Trump Administration Argues the Border Wall Is Good for the Environment, Actually

The border wall is an ecological disaster. Thousands of scientists have said as much. The federal government has said as much. And recent images of wall construction workers bulldozing cacti have shown it writ large.

So, of course, the Trump administration has decided to declare last week that the border wall is being built to “address the environmental crisis impacting our nation’s most vulnerable lands.” That’s straight from William Perry Pendley, the acting head of the Bureau of Land Management. He expanded on those thoughts in an interview with the Washington Examiner published on Thursday, telling the outlet the land is being “overrun by illegals, and people with firearms, people bringing in drugs.”

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That Pendley is trying to make the wall a wholesome story of ecological protection is just patently absurd. But then it’s also hardly surprising. He’s a maniac who has called climate science “political science or junk science, not real science” and rants about “radical environmentalists” on Twitter. Speaking of, his Twitter handle is @sagebrush_rebel, an allusion to the Sagebrush Rebellion movement that started in the 1970s to transfer federal land control back to states and make it easier for oil, gas, mining, and other large industries to strip the landscape bare. Writing in the National Review in 2014, he said he hoped the then-ongoing armed standoff between the federal government and ranchers over unpaid grazing bills would lead to a new Sagebrush Rebellion.

In short, this is a guy who wants to turn federal land over to powerful corporate interests and who suddenly cares about those lands as an excuse to build the wall. Right. Got it.

Meanwhile, in the real world, the evidence of widespread destruction at the border as a result of wall construction is clear. The National Park Service, which manages lands where new wall is being built in Arizona, is concerned about ancient archeological sites that could be destroyed by wall construction. And thousands of scientists signed a letter noting that “[a]lready-built sections of the wall are reducing the area, quality, and connectivity of plant and animal habitats and are compromising more than a century of binational investment in conservation.”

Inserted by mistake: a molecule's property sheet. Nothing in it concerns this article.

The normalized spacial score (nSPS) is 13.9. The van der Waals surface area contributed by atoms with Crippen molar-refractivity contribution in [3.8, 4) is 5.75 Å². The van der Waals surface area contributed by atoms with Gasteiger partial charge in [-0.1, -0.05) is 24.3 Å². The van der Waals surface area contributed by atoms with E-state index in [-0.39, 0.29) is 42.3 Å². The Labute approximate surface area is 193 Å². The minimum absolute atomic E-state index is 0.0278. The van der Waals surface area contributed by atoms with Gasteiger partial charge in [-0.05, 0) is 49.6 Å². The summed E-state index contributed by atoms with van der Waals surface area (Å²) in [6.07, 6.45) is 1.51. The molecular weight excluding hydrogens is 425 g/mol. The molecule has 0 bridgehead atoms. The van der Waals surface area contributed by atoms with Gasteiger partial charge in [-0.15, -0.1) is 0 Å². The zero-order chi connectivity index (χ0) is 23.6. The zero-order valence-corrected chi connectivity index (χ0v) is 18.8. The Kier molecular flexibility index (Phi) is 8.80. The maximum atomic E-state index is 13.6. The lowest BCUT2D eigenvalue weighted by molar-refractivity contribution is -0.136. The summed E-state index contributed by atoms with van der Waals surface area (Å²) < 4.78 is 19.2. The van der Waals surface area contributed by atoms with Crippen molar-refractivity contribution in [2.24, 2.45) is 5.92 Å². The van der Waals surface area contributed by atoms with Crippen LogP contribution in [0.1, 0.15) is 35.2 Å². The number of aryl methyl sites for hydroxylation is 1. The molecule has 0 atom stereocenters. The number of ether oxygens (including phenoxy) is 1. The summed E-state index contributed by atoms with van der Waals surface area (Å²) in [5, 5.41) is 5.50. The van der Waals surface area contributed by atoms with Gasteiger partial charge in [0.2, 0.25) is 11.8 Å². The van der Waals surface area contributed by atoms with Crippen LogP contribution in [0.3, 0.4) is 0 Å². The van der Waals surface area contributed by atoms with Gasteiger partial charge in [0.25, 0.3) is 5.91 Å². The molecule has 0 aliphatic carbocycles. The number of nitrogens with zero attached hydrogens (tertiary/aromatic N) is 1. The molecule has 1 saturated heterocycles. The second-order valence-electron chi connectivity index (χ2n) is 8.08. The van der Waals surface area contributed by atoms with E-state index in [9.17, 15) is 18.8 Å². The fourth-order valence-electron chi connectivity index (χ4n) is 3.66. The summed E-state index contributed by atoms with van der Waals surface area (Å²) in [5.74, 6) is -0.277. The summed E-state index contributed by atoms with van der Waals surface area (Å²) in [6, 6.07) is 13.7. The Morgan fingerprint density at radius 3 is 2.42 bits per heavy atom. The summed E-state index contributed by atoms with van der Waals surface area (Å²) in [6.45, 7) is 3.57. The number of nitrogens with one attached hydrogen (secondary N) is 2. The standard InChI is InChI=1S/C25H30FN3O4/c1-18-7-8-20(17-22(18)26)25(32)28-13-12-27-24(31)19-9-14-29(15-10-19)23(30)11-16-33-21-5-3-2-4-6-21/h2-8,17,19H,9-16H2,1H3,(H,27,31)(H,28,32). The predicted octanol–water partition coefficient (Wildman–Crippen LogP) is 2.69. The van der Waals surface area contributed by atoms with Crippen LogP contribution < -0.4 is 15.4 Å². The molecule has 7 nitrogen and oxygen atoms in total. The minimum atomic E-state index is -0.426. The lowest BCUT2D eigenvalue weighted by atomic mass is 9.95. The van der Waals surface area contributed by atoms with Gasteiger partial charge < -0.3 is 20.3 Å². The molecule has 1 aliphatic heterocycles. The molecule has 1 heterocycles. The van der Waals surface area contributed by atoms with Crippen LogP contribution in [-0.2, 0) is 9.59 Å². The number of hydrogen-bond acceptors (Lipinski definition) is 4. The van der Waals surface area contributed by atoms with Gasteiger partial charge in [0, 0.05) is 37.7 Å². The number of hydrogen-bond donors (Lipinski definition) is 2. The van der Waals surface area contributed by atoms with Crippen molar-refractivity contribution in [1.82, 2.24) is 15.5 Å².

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To say the wall is anything other than a catastrophe for the fragile natural lands that run along the U.S.–Mexico border is a lie. And yet, because it’s the Trump administration, here we are. After all, this is the same administration that declared a contrived national emergency so it could shuffle funds from other national security projects to delivering on a racist campaign promise.

Most drugs and firearms aren’t shipped through wildlands, they’re brought through legal ports of entry. When drug running was more common in wilderness areas such as Organ Pipe Cactus National Monument, the federal government threw up vehicle barriers that dramatically cut down on the issue. As Kevin Dahl, the National Park Conservation Association’s southwest manager, told Earther in a recent story, the park is now “safer than a bathtub.” After a spike in arrests along the border earlier this year, the number of people apprehended has been declining, according to Border Patrol’s own data.

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Now sure, immigrants crossing the border through wilderness will inevitably leave traces, but building a wall permanently breaks the permeability of the landscape that creatures rely on. It’s like having an itch and deciding to scratch it with a rusty pair of scissors. The wall is likely to screw up the flow of water, cut in half territory that animals like jaguars need, and, in Dahl’s words, create a “unique killing field” for raptors to perch on and pick off desert creatures who have lost habitat from construction.

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